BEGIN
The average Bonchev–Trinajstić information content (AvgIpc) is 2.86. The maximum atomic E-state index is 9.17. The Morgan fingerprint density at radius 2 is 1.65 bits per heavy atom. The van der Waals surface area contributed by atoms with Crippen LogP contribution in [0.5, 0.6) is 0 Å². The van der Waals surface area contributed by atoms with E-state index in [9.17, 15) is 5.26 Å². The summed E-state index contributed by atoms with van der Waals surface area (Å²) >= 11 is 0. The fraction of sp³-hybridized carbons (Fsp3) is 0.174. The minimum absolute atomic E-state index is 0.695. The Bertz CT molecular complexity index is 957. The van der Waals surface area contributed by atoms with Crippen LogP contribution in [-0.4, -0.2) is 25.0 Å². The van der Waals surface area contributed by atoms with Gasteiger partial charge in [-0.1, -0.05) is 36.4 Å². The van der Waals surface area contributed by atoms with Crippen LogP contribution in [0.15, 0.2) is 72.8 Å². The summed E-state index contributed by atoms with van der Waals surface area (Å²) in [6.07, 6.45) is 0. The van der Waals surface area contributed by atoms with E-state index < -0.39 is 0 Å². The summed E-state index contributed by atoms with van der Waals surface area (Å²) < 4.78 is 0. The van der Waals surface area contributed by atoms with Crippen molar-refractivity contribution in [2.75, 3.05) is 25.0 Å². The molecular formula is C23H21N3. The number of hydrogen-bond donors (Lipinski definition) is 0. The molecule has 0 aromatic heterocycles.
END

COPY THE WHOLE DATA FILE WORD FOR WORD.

The average Bonchev–Trinajstić information content (AvgIpc) is 2.86. The maximum atomic E-state index is 9.17. The Morgan fingerprint density at radius 2 is 1.65 bits per heavy atom. The van der Waals surface area contributed by atoms with Crippen LogP contribution in [0.5, 0.6) is 0 Å². The van der Waals surface area contributed by atoms with E-state index in [9.17, 15) is 5.26 Å². The summed E-state index contributed by atoms with van der Waals surface area (Å²) >= 11 is 0. The fraction of sp³-hybridized carbons (Fsp3) is 0.174. The minimum absolute atomic E-state index is 0.695. The Bertz CT molecular complexity index is 957. The van der Waals surface area contributed by atoms with Crippen LogP contribution in [-0.4, -0.2) is 25.0 Å². The van der Waals surface area contributed by atoms with Gasteiger partial charge in [-0.1, -0.05) is 36.4 Å². The van der Waals surface area contributed by atoms with Crippen LogP contribution in [0.15, 0.2) is 72.8 Å². The summed E-state index contributed by atoms with van der Waals surface area (Å²) in [6.07, 6.45) is 0. The van der Waals surface area contributed by atoms with E-state index < -0.39 is 0 Å². The summed E-state index contributed by atoms with van der Waals surface area (Å²) < 4.78 is 0. The van der Waals surface area contributed by atoms with Crippen molar-refractivity contribution in [2.75, 3.05) is 25.0 Å². The molecular formula is C23H21N3. The number of hydrogen-bond donors (Lipinski definition) is 0. The molecule has 0 aromatic heterocycles.